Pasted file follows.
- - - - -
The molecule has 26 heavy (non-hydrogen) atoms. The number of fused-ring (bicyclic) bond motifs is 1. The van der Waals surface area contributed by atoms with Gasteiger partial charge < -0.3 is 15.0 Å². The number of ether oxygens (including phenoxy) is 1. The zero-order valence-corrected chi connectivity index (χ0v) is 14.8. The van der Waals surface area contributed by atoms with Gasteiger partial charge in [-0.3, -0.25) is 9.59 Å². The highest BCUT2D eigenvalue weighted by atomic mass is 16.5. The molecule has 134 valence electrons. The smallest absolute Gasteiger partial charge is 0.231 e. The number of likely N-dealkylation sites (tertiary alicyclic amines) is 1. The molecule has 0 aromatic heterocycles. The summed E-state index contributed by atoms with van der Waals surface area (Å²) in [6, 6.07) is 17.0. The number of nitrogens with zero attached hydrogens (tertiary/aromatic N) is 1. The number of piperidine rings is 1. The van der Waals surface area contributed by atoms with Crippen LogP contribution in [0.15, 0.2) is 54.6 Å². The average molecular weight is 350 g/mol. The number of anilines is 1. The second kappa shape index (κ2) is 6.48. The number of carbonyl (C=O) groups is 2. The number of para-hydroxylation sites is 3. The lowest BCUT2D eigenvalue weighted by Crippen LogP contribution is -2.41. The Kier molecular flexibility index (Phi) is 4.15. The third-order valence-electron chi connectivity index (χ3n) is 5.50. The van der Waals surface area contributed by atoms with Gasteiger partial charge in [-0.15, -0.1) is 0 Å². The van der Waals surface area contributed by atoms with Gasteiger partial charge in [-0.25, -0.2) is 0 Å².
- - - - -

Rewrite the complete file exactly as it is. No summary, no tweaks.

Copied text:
The molecule has 26 heavy (non-hydrogen) atoms. The number of fused-ring (bicyclic) bond motifs is 1. The van der Waals surface area contributed by atoms with Gasteiger partial charge < -0.3 is 15.0 Å². The number of ether oxygens (including phenoxy) is 1. The zero-order valence-corrected chi connectivity index (χ0v) is 14.8. The van der Waals surface area contributed by atoms with Gasteiger partial charge in [-0.3, -0.25) is 9.59 Å². The highest BCUT2D eigenvalue weighted by atomic mass is 16.5. The molecule has 134 valence electrons. The smallest absolute Gasteiger partial charge is 0.231 e. The number of likely N-dealkylation sites (tertiary alicyclic amines) is 1. The molecule has 0 aromatic heterocycles. The summed E-state index contributed by atoms with van der Waals surface area (Å²) in [6, 6.07) is 17.0. The number of nitrogens with zero attached hydrogens (tertiary/aromatic N) is 1. The number of piperidine rings is 1. The van der Waals surface area contributed by atoms with Crippen LogP contribution in [0.15, 0.2) is 54.6 Å². The average molecular weight is 350 g/mol. The number of anilines is 1. The second kappa shape index (κ2) is 6.48. The number of carbonyl (C=O) groups is 2. The number of para-hydroxylation sites is 3. The lowest BCUT2D eigenvalue weighted by Crippen LogP contribution is -2.41. The Kier molecular flexibility index (Phi) is 4.15. The third-order valence-electron chi connectivity index (χ3n) is 5.50. The van der Waals surface area contributed by atoms with Gasteiger partial charge in [-0.15, -0.1) is 0 Å². The van der Waals surface area contributed by atoms with Gasteiger partial charge in [-0.25, -0.2) is 0 Å².